Author; Shani Oates
“The ‘Work’ is saturated with true magick; it is profound, practical and progressive. It is also gnostic and promethean. That is to say, it teaches the individual to hone their faculties of memory and of mindfulness – that is of foresight and hindsight, to know when to pit wit and will against fate, and when not to; how to divine the signs and omens to understand the ways of the gods and how to speak to the dead, so that we can be advised by our ancestors. These tools are not Witchcraft, but they do manufacture a shared process, whereby wisdom guides experience, and through carnate and discarnate guides, we are encouraged to learn how to ‘overcome fate;’ we see the web of Wyrd for what it is and the means to become part of it. In this way, we also join the Shadow Company, to guide and accompany the next generation of pilgrims to our Hearth.” ~Shani Oates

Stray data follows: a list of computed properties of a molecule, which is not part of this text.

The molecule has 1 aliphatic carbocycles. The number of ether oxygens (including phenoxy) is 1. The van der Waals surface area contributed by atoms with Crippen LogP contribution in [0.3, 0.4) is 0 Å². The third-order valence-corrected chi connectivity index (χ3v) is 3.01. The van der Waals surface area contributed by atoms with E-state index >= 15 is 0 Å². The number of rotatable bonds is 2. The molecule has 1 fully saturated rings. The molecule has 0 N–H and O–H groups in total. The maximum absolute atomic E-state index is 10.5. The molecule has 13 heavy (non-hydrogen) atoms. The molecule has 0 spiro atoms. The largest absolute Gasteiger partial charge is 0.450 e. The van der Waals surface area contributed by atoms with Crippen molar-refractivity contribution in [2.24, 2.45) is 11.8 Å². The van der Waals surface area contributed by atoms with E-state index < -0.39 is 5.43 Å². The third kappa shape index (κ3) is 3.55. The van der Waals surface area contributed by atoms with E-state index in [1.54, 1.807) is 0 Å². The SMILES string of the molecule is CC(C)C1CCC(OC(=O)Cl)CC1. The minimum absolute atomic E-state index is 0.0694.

Traditional Craft thrives as an underground stream. Its rejection of dogma generates a mystical path of hermitage and evolution. Its source honours the ‘pagan’ spirit, presenting to every seeker a devotional path that is the magic of the soul. It speaks of spiritual alchemy, masterfully borne in the crafting of matter.
Crafting the Arte of Tradition explores that which was based in the medieval guilds – the rural traditions claimed by craft heritage. However, the way in which those ‘guild’ secrets were disclosed called for certain initiatory rites of passage that stemmed from a shared hereditary root – one based in culture, which developed tangible craft traditions pertinent to each.
Later, when those guilds disintegrated, the rule simply reverted to kin and was preserved within those same hereditary guild families, (now engaged in finding apprentices for slightly different training). Apprenticeships required sponsorship, and only a family member could undertake that role. Toad men, Horsemen, Cunning Folk et al are described within Crafting the Arte of Tradition – not as an intellectual study, but as a lived tradition!